Saman Khuda (Saman Khoda, Saman-khudat) was an 8th-century Persian noble whose descendants (the House of Saman) later became rulers of Persia (the Samanid Empire). He was a Dehqan from the village of Saman in Balkh province in present-day northern Afghanistan (then part of Persia). In the early 8th century, he came to Merv, seat of the Caliphal governor of Khorasan, Asad ibn 'Abd Allah al-Qasri (ruled 723-727). Saman was originally a Zoroastrian. However, he was so impressed with the piety of Asad ibn 'Abd-Allah al-Qasri, the Caliphal governor of Khorasan, that he converted to Islam. He named his son Asad, allegedly in the governor's honor.

Caliph al-Mamun (786-833) subsequently appointed Asad's four sons – Saman Khuda's grandsons – as governors of Samarkand, Ferghana, Shash and Ustrushana, and Herat in recognition of their role in the suppression of a revolt. This began the House of Saman; Saman Khuda's great-grandson Isma'il ibn Ahmad (849-907) became Amir of Transoxiana and Khorasan.

Saman was a 4th or 5th generation descendant of Bahram Chobin, a noble of the ancient House of Mihran, who played an important role in the history of the later Sassanian Empire.

Sasanian civil war of 589-591

The Sasanian civil war of 589-591 was a conflict that broke out in 589, due to the great deal of dissatisfaction among the nobles towards the rule of Hormizd IV. The civil war lasted until 591, ending with the overthrow of the Mihranid usurper Bahram Chobin and the restoration of the Sasanian family as the rulers of Iran.

The reason for the civil war was due to king Hormizd IV's hard treatment towards the nobility and clergy, whom he distrusted. This eventually made Bahram Chobin start a major rebellion, while the two Ispahbudhan brothers Vistahm and Vinduyih made a palace coup against him, resulting in the blinding and eventually death of Hormizd IV. His son, Khosrow II, was thereafter crowned as king.

However, this did not change the mind of Bahram Chobin, who wanted to restore Parthian rule in Iran. Khosrow II was eventually forced to flee to Byzantine territory, where he made an alliance with the Byzantine emperor Maurice against Bahram Chobin. In 591, Khosrow II and his Byzantine allies invaded Bahram Chobin's territories in Mesopotamia, where they successfully managed to defeat him, while Khosrow II regained the throne. Bahram Chobin thereafter fled to the territory of the Turks in Transoxiana, but was not long afterwards assassinated or executed at the instigation of Khosrow II.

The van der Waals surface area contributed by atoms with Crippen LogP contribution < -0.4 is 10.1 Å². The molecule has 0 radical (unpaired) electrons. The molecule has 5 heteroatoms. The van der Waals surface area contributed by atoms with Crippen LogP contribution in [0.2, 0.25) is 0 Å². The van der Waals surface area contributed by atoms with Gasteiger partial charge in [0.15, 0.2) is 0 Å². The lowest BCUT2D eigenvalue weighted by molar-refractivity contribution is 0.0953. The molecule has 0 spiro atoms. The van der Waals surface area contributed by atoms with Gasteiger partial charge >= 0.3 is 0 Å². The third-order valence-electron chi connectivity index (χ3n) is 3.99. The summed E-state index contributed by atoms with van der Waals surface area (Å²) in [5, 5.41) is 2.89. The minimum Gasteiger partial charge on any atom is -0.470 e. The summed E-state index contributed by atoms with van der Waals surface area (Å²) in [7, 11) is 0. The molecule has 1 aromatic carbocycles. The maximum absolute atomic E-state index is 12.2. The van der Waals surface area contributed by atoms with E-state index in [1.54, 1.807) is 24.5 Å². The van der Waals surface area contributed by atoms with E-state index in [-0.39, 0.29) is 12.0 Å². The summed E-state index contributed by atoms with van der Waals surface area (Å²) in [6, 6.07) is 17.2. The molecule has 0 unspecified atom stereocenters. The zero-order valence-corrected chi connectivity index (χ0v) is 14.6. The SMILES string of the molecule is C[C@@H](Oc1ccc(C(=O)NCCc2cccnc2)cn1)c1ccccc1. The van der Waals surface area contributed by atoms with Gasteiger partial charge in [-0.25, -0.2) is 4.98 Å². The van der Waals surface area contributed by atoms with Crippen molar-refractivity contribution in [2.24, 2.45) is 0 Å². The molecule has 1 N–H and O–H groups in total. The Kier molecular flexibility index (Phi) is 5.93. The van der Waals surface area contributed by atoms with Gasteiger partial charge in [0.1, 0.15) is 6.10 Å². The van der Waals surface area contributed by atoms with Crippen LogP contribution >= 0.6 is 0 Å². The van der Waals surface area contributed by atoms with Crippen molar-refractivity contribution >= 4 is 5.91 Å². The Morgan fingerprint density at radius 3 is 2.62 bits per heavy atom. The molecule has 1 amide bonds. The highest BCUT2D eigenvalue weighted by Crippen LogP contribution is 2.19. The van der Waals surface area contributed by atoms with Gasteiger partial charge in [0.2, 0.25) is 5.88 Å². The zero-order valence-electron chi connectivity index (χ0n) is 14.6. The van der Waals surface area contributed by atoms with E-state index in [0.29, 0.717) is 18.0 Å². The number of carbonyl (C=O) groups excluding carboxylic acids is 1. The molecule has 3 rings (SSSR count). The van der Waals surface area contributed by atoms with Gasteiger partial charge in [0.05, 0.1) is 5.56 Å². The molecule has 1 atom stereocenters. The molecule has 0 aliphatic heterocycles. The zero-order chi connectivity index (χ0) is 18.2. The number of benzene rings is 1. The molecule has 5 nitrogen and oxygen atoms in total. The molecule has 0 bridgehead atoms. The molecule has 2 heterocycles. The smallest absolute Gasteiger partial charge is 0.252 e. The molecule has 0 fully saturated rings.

Shahran Goraz

Shahran Goraz (Persian: شهران‌گراز) is a character in Shahnameh. he is father of Ahura Mazda and he approbated with coronation of Bahram Chobin.

Siege of Dara (573)

The Siege of Dara occurred in 573, during the Byzantine–Sasanian War of 572–591. The siege lasted 4 months and ended with the city's fall to the Sasanian Persians. The news of the fall of Dara, long a major Byzantine stronghold in Upper Mesopotamia, reportedly drove Emperor Justin II insane.

The Sasanians used captured Roman ballistae from the abandoned Roman Siege of Nisibis (573).Bahram Chobin was commander of the cavalry force in the siege, and was promoted to the spahbed of the North after this victory.

Siyavakhsh

Siyavakhsh (also spelled Siyavash) was an Iranian aristocrat from the House of Mihran who was descended from Bahram Chobin, the famous spahbed of the Sasanian Empire and briefly its emperor.

The Stolen Throne

The Stolen Throne is a fantasy novel written by Harry Turtledove and set in the Videssos universe. It is the first book in the Time of Troubles tetralogy. The events depicted are strongly based on the historical interaction of Sassanid Persia and Byzantium in the 6th and 7th century. The first book depicts the rise of Sharbaraz (the analog to Khosrau II) to overcome the usurper Smerdis (Bahram Chobin) to become the King of Kings of Makuran (Persia) with the help of the Videssian Emperor Likinios (Maurice).

Timeline of the Sasanian Empire

The Sassanid Empire or Sassanian Dynasty is the name mused for the Persian dynasty which lasted from 224 to 651 AD.

224 - Ardashir I introduces the name of Šāhanšāh (king of kings); the Sasanid reign is founded.